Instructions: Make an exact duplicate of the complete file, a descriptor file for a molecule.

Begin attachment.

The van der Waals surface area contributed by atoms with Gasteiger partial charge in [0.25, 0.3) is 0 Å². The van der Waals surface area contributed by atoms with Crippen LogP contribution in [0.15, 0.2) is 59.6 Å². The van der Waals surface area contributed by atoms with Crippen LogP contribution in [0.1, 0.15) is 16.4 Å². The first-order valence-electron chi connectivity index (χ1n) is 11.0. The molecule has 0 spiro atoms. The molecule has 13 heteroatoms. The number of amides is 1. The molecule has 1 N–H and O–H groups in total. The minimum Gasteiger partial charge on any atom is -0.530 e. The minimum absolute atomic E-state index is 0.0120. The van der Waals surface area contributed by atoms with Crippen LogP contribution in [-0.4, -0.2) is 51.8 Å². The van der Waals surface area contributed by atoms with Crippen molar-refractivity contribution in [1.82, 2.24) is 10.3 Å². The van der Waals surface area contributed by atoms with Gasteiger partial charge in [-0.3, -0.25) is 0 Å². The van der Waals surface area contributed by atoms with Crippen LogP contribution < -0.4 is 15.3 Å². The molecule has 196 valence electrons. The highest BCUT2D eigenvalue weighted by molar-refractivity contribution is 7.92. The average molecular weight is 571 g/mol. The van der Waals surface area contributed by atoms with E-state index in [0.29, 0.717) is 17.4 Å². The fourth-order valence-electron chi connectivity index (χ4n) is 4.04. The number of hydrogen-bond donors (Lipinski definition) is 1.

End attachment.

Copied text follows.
The van der Waals surface area contributed by atoms with Gasteiger partial charge in [0.25, 0.3) is 0 Å². The van der Waals surface area contributed by atoms with Crippen LogP contribution in [0.15, 0.2) is 59.6 Å². The van der Waals surface area contributed by atoms with Crippen LogP contribution in [0.1, 0.15) is 16.4 Å². The first-order valence-electron chi connectivity index (χ1n) is 11.0. The molecule has 0 spiro atoms. The molecule has 13 heteroatoms. The number of amides is 1. The molecule has 1 N–H and O–H groups in total. The minimum Gasteiger partial charge on any atom is -0.530 e. The minimum absolute atomic E-state index is 0.0120. The van der Waals surface area contributed by atoms with Crippen LogP contribution in [-0.4, -0.2) is 51.8 Å². The van der Waals surface area contributed by atoms with Crippen molar-refractivity contribution in [1.82, 2.24) is 10.3 Å². The van der Waals surface area contributed by atoms with Gasteiger partial charge in [-0.3, -0.25) is 0 Å². The van der Waals surface area contributed by atoms with Crippen LogP contribution < -0.4 is 15.3 Å². The molecule has 196 valence electrons. The highest BCUT2D eigenvalue weighted by molar-refractivity contribution is 7.92. The average molecular weight is 571 g/mol. The van der Waals surface area contributed by atoms with E-state index in [0.29, 0.717) is 17.4 Å². The fourth-order valence-electron chi connectivity index (χ4n) is 4.04. The number of hydrogen-bond donors (Lipinski definition) is 1.